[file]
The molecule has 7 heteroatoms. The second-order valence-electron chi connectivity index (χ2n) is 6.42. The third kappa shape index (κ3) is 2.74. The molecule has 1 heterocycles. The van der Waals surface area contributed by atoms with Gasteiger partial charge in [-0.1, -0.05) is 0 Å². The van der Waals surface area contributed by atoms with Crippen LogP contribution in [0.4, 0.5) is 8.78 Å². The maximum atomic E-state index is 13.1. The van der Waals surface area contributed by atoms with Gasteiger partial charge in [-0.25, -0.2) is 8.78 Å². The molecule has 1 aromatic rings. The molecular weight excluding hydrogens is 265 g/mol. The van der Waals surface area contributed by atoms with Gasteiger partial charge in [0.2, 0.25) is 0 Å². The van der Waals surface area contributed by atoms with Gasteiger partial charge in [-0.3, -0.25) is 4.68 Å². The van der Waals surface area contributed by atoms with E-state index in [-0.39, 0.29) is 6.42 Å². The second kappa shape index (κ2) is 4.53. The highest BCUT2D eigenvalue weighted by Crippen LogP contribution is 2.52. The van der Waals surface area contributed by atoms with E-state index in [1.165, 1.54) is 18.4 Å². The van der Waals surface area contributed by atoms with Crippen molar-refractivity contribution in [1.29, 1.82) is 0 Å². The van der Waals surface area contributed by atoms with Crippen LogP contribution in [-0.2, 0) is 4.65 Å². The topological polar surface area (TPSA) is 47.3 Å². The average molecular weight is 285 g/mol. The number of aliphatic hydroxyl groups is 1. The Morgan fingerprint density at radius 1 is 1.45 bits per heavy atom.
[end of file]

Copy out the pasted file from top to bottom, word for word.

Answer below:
The molecule has 7 heteroatoms. The second-order valence-electron chi connectivity index (χ2n) is 6.42. The third kappa shape index (κ3) is 2.74. The molecule has 1 heterocycles. The van der Waals surface area contributed by atoms with Gasteiger partial charge in [-0.1, -0.05) is 0 Å². The van der Waals surface area contributed by atoms with Crippen LogP contribution in [0.4, 0.5) is 8.78 Å². The maximum atomic E-state index is 13.1. The van der Waals surface area contributed by atoms with Gasteiger partial charge in [-0.25, -0.2) is 8.78 Å². The molecule has 1 aromatic rings. The molecular weight excluding hydrogens is 265 g/mol. The van der Waals surface area contributed by atoms with Gasteiger partial charge in [0.2, 0.25) is 0 Å². The van der Waals surface area contributed by atoms with Gasteiger partial charge in [-0.3, -0.25) is 4.68 Å². The van der Waals surface area contributed by atoms with E-state index in [-0.39, 0.29) is 6.42 Å². The second kappa shape index (κ2) is 4.53. The highest BCUT2D eigenvalue weighted by Crippen LogP contribution is 2.52. The van der Waals surface area contributed by atoms with E-state index in [1.165, 1.54) is 18.4 Å². The van der Waals surface area contributed by atoms with Crippen molar-refractivity contribution in [1.29, 1.82) is 0 Å². The van der Waals surface area contributed by atoms with Crippen LogP contribution in [-0.2, 0) is 4.65 Å². The topological polar surface area (TPSA) is 47.3 Å². The average molecular weight is 285 g/mol. The number of aliphatic hydroxyl groups is 1. The Morgan fingerprint density at radius 1 is 1.45 bits per heavy atom.